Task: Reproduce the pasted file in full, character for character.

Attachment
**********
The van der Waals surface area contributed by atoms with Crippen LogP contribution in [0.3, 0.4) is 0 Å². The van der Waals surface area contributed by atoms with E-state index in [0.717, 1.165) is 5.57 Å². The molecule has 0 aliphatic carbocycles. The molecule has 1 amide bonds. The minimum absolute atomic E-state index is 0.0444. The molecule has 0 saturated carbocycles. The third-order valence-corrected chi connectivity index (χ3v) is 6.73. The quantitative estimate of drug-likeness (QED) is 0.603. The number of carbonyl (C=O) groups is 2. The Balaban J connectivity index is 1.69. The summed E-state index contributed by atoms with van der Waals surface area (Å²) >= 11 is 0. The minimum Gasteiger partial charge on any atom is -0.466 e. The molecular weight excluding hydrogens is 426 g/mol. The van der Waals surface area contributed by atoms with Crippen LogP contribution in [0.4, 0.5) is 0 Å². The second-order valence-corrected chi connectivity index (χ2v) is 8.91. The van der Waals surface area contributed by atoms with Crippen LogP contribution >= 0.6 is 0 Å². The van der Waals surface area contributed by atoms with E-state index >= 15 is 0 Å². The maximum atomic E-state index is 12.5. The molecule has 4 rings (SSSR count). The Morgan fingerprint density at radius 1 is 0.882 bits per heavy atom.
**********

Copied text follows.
The van der Waals surface area contributed by atoms with Crippen LogP contribution in [0.3, 0.4) is 0 Å². The van der Waals surface area contributed by atoms with E-state index in [0.717, 1.165) is 5.57 Å². The molecule has 0 aliphatic carbocycles. The molecule has 1 amide bonds. The minimum absolute atomic E-state index is 0.0444. The molecule has 0 saturated carbocycles. The third-order valence-corrected chi connectivity index (χ3v) is 6.73. The quantitative estimate of drug-likeness (QED) is 0.603. The number of carbonyl (C=O) groups is 2. The Balaban J connectivity index is 1.69. The summed E-state index contributed by atoms with van der Waals surface area (Å²) >= 11 is 0. The minimum Gasteiger partial charge on any atom is -0.466 e. The molecular weight excluding hydrogens is 426 g/mol. The van der Waals surface area contributed by atoms with Crippen LogP contribution in [0.4, 0.5) is 0 Å². The second-order valence-corrected chi connectivity index (χ2v) is 8.91. The van der Waals surface area contributed by atoms with Crippen LogP contribution >= 0.6 is 0 Å². The van der Waals surface area contributed by atoms with E-state index >= 15 is 0 Å². The maximum atomic E-state index is 12.5. The molecule has 4 rings (SSSR count). The Morgan fingerprint density at radius 1 is 0.882 bits per heavy atom.